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July 15, 2010

Midnight Movie of the Week #28 - Pretty Poison

Before we begin, I have a confession to make. It has always been my goal, since the new year when the Midnight Movie of the Week series began, that all consecutive movies in this series would be films that were released at least five years apart. It's basically been the only rule I follow regarding my blog. Last night, I asked for recommendations over at my Twittah account, and even made sure to point out that I didn't want any recommendations of films released between 1967-1975, since last week's pick - The Abominable Dr. Phibes - was released in 1971. Yet tonight, when I went to my DVD room for inspiration, I excitedly grabbed Pretty Poison and put it in, despite the fact it was released in 1968. I shame me.

So, we've got Pretty Poison this week. Anthony Perkins stars as Dennis Pitt, a "troubled" young man. We've seen that before. But in this case, he's just been released from an incarceration that came about due to some childhood arson which killed his aunt, and doesn't seem to have any kind of mother issues.What Dennis does have, however, is an active imagination. When he meets his case officer in the opening scene, he laments that the factory work he's being set up with is a waste of his talents...because Dennis feels like he has some bigger calling, like being on the first Venus rocket. And when Dennis falls for a teenage girl he finds sitting alone in a theater (watching a gangster movie, too!) his mind races faster. He ends up telling her that he's a secret agent, and she becomes intrigued by his tale. That case officer once warned him that the world was no place for fantasies, and Dennis should have listened.

Tuesday Weld - a fetching 25 year old blonde with an innocent smile and the right kind of batty eyelashes - co-stars as Sue Ann, the girl who becomes the titular poison. It's easy to see why Dennis falls for her, though it's less obvious as to why a girl like her would be looking for an older and more awkward fellow like him. Their relationship moves fast, and it isn't long before they're fooling around in the woods and plotting schemes like tampering with the factory Dennis hates working at. As one may guess, the combination of carefree teenage mind and mind of an ex-teenage delinquent don't mix well, and things go wrong fast.Pretty Poison uses a lot of film-noir staples (it's surely got the "femme fatale" idea down pat), but shuns that film movement by spending most of its time in the daylight. It's also easy to see that Perkins' performance as Pitt owes far more to his time with Hitchcock than anything Bogart or Mitchum did while wearing an overcoat in a black-and-white film. The game is the same - an impressionable fellow gets his trousers roused by a woman with a problem - but Pretty Poison plays up the idyllic setting and refuses to become just another gritty drama.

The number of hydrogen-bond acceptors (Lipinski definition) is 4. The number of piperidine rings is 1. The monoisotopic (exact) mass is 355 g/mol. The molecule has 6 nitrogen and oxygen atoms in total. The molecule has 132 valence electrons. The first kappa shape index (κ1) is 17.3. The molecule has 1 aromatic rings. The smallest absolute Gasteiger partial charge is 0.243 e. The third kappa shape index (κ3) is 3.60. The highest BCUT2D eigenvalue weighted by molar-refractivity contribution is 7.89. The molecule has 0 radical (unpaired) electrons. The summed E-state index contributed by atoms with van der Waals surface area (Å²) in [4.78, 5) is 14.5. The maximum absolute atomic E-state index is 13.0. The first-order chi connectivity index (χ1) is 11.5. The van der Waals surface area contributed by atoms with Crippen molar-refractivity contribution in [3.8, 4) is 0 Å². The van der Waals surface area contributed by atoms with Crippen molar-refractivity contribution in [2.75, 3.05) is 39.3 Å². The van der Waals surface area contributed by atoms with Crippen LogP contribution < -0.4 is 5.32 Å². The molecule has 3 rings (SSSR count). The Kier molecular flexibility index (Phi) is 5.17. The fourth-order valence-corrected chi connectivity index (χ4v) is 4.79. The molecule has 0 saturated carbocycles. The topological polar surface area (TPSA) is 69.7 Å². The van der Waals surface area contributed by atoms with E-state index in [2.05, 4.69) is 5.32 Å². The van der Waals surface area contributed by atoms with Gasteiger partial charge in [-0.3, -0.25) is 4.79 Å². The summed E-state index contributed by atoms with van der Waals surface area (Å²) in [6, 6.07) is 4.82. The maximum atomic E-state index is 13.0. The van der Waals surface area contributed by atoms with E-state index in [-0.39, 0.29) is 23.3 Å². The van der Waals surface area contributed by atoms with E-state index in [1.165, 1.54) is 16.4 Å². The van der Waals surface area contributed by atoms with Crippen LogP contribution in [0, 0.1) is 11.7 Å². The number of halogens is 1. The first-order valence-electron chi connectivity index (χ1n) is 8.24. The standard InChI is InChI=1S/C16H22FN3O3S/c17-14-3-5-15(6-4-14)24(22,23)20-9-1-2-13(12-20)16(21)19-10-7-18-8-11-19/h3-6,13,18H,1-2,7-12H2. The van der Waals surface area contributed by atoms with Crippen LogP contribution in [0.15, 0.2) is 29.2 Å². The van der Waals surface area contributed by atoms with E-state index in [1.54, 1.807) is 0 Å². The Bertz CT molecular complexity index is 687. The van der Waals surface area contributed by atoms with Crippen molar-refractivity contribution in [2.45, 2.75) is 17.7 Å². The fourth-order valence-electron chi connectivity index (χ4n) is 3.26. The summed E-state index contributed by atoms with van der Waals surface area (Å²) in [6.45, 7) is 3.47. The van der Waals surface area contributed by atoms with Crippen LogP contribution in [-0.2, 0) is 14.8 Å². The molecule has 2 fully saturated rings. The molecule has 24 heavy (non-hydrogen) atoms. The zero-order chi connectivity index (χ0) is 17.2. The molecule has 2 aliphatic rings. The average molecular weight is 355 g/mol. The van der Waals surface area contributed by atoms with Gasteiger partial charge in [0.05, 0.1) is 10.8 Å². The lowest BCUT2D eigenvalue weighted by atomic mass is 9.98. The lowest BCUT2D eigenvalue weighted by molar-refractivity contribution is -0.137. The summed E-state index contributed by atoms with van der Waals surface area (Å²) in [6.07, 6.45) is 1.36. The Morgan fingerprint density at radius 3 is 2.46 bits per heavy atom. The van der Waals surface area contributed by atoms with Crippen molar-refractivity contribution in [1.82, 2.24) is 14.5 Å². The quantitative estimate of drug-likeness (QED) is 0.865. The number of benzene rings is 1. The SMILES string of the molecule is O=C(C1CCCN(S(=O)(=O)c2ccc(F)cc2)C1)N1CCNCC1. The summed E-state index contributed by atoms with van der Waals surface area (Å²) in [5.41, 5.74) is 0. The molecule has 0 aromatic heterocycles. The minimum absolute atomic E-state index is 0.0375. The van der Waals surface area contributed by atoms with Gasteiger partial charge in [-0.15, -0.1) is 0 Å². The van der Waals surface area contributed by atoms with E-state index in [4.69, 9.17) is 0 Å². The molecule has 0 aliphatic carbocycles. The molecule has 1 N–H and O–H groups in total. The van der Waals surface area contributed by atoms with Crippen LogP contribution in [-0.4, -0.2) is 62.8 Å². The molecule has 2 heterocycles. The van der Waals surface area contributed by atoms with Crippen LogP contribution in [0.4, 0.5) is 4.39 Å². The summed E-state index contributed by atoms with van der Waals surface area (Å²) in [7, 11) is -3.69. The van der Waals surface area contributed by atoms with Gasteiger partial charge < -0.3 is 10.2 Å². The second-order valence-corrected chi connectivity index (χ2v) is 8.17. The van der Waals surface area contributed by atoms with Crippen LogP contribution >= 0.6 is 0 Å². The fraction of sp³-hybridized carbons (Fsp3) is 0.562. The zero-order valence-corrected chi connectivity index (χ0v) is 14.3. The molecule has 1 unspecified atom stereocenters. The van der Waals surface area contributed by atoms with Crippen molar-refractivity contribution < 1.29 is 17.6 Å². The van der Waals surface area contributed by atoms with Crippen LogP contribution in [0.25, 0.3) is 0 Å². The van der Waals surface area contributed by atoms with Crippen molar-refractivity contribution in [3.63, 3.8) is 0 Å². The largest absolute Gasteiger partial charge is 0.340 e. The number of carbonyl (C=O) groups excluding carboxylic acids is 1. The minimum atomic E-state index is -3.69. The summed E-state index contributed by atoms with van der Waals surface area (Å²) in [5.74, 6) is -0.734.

Perkins is responsible for a lot of the charm the film offers. Dennis isn't far off from Norman Bates - which is a good thing from an entertainment standpoint - and Perkins is allowed to use most of the same quirks that made that character so memorable. There are few actors (if any) who can play a character who's clearly got issues and still seems worthy of our sympathy. Perkins' name must be at the top of that list. Weld doesn't disappoint either, and is a tart anecdote to Dennis. She manages to charm without any blatant flaunting, which leaves a realistic "girl-next door" feeling as the plot moves forward.Pretty Poison definitely doesn't fall into the horror genre, but it's an interesting piece of subversive cinema that plays well as a distant cousin to Psycho. The leads give it more than enough juice to keep the simple plot going, and director Noel Black and screenwriter Lorenzo Semple, Jr. (who was responsible for Batman 1966, Three Days of the Condor, The Parallax View AND Flash Gordon!) add some nice touches to the simple idea. Pretty Poison never fails to entertain during its brief run-time, and I'm comfortable saying it's a fine addition to the Midnight Movie of the Week clan. Even if I am breaking my own rules.

HorrorBlips: vote it up!

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